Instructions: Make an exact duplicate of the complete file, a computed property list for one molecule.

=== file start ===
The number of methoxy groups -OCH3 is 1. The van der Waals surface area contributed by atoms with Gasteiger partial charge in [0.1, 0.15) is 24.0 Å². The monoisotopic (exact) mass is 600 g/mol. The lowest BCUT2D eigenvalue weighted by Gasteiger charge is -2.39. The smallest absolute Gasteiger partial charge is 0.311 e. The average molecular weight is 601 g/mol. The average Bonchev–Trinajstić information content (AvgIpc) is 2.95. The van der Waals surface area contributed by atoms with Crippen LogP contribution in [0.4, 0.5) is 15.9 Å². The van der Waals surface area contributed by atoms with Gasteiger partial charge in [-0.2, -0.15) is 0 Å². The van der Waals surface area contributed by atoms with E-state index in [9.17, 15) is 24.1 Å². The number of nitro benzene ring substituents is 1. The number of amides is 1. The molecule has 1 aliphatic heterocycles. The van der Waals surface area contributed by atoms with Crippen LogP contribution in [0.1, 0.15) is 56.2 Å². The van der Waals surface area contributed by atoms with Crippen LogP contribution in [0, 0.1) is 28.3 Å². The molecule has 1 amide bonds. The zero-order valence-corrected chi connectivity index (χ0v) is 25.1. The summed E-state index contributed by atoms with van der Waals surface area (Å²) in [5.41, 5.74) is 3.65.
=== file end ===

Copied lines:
The number of methoxy groups -OCH3 is 1. The van der Waals surface area contributed by atoms with Gasteiger partial charge in [0.1, 0.15) is 24.0 Å². The monoisotopic (exact) mass is 600 g/mol. The lowest BCUT2D eigenvalue weighted by Gasteiger charge is -2.39. The smallest absolute Gasteiger partial charge is 0.311 e. The average molecular weight is 601 g/mol. The average Bonchev–Trinajstić information content (AvgIpc) is 2.95. The van der Waals surface area contributed by atoms with Crippen LogP contribution in [0.4, 0.5) is 15.9 Å². The van der Waals surface area contributed by atoms with Gasteiger partial charge in [-0.2, -0.15) is 0 Å². The van der Waals surface area contributed by atoms with E-state index in [9.17, 15) is 24.1 Å². The number of nitro benzene ring substituents is 1. The number of amides is 1. The molecule has 1 aliphatic heterocycles. The van der Waals surface area contributed by atoms with Crippen LogP contribution in [0.1, 0.15) is 56.2 Å². The van der Waals surface area contributed by atoms with Crippen LogP contribution in [0, 0.1) is 28.3 Å². The molecule has 1 amide bonds. The zero-order valence-corrected chi connectivity index (χ0v) is 25.1. The summed E-state index contributed by atoms with van der Waals surface area (Å²) in [5.41, 5.74) is 3.65.